Attention etailers: short attention spans are not just for MTV viewers any more. If your site takes too long to load, customers will abandon you, and “too long” is now defined as four seconds.
That’s the results of a survey performed by JupiterKagan and sponsored by Akamai Technologies
. The survey spoke to 1,058 online shoppers and found minimal patience for slow loads.
The report found that an online retailer whose site underperforms will lose that customer, most likely forever. Between 28 to 33 percent of customers would give up on a site that took more than four seconds to load.
The report found 64 percent were less likely to visit the site again, 62 percent said they were less likely to buy from the site, and 48 percent said they would purchase from another retailer.
It also found that half of “mature” online shoppers – those with either two or more years tenure shopping online or that spend more than $1,500 annually – identify page loading time as one of their top priorities for online sites.
Sixty-five percent said they would be likely to return to a site that is easy to navigate, particularly during the registration, log-in and checkout processes.
Several years ago, research showed customers would lose patience with a site that took more than eight seconds to load, according to Pedro Santos, senior product marketing manager for Akamai.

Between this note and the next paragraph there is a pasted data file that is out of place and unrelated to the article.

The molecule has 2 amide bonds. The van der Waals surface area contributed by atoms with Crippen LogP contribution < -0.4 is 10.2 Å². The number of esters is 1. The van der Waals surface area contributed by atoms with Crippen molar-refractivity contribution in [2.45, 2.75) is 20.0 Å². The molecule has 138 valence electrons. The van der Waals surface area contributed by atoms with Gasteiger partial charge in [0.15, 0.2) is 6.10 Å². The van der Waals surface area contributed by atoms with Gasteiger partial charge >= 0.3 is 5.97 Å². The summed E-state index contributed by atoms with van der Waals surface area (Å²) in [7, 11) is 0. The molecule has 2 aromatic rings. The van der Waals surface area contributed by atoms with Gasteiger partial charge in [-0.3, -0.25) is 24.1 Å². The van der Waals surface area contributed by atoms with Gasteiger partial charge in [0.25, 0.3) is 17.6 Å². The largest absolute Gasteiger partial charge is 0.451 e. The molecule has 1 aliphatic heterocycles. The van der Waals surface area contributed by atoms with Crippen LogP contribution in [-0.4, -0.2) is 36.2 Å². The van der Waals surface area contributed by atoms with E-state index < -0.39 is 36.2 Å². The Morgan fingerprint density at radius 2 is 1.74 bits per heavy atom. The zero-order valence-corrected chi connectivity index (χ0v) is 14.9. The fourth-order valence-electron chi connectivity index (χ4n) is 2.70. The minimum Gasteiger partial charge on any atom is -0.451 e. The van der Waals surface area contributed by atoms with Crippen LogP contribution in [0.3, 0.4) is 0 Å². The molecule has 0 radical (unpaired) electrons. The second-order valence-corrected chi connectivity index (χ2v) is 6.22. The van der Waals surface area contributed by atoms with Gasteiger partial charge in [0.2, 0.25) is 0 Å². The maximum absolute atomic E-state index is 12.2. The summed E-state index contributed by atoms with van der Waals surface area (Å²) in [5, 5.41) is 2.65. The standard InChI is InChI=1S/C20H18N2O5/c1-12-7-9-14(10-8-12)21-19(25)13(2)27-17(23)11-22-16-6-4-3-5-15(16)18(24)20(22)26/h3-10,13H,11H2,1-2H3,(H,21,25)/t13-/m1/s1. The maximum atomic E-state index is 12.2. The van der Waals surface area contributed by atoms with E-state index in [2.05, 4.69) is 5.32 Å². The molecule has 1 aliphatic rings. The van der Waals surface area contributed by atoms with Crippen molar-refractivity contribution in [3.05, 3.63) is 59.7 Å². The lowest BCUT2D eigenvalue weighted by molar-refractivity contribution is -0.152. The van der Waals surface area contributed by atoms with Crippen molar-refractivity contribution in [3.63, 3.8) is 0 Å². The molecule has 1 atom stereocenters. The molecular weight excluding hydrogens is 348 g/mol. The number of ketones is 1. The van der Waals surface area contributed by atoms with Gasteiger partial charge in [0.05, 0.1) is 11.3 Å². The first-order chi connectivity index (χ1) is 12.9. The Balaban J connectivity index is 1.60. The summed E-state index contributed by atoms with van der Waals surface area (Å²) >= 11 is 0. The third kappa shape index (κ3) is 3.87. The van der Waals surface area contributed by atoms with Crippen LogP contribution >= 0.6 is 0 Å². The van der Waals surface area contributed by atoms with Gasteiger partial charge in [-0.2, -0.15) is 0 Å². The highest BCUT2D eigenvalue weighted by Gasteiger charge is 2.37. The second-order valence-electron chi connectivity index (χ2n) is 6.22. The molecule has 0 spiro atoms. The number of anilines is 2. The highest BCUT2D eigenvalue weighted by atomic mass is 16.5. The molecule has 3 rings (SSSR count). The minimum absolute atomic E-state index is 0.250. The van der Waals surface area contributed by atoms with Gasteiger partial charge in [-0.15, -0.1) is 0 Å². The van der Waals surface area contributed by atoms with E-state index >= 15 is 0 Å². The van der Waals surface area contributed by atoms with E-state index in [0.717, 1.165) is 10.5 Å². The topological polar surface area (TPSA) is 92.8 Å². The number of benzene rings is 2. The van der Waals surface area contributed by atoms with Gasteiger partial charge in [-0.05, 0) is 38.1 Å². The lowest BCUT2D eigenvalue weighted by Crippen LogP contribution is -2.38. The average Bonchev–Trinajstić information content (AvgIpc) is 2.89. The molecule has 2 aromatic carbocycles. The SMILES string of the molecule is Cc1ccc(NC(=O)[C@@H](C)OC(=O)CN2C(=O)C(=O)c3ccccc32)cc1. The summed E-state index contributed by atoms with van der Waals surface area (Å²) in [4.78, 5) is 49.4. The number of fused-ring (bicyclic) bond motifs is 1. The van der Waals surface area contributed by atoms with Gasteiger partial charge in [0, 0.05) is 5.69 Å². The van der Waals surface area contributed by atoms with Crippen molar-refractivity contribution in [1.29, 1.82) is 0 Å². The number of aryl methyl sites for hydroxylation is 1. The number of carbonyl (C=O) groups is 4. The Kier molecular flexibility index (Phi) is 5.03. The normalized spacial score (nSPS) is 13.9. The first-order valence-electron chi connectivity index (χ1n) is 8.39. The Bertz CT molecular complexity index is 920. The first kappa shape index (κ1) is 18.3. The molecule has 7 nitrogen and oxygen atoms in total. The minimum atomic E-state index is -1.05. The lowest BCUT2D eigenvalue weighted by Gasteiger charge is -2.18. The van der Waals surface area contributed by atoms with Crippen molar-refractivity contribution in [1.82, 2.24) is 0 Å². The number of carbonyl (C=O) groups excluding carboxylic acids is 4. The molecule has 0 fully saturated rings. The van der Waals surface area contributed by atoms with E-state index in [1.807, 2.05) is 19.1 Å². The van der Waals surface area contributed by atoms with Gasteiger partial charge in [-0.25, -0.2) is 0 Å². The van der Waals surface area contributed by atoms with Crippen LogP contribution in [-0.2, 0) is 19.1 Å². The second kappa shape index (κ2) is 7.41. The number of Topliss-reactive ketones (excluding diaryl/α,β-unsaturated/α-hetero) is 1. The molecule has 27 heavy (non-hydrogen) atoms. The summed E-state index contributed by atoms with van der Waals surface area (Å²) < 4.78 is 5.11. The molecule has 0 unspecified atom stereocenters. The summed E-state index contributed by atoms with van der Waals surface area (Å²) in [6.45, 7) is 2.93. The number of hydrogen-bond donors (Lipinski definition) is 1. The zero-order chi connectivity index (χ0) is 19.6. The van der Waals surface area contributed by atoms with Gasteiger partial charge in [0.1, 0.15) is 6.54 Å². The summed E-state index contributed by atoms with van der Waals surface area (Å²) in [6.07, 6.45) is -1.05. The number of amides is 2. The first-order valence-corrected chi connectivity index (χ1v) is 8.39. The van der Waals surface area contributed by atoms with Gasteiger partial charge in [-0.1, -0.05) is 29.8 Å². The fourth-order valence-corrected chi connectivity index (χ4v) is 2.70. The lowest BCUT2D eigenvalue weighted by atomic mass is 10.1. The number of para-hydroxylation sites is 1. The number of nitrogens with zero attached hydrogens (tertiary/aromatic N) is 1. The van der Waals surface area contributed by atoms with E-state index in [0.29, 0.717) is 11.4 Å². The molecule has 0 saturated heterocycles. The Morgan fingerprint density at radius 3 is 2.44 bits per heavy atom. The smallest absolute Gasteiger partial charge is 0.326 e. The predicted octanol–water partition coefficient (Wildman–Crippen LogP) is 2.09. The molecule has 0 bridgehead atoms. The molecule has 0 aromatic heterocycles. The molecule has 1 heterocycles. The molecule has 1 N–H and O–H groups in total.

So why the growing impatience? Santos said it’s due to broadband. “If you look at what’s happened in the last few years, broadband adoption has heavily increased in the last several years. With broadband changing things, people are less likely to sit and wait for a Web page to load,” he said.
Peter Sargent, research director for JupiterKagen who conducted the survey, echoed this sentiment. JupiterKagan predicts 78 percent of American homes will have broadband by 2010 and electronic retailers better be ready for them.
“Sure, customers may try a site, especially if it’s a well-known brand. But any consistent underperformance is frustrating, because we’ve set certain expectations for how the Web will perform, especially if you have a broadband connection,” he said.
Sargent argued that a good percentage of electronic retailers out there are in the four second range. For those who want to be in that critical range, effective rendering is one of the most important factors to consider because with graphics, HTML and scripting, it is easy to load down a site’s performance. Instead, the goal the overriding goal should be to always have a fast and smooth page loading experience.
“If the site underperforms, the consumer is more than likely to blame the Web site and the retailer themselves. There are other aspects that contribute to it, but the bottom line is consumers will blame that site for that underperformance,” he said.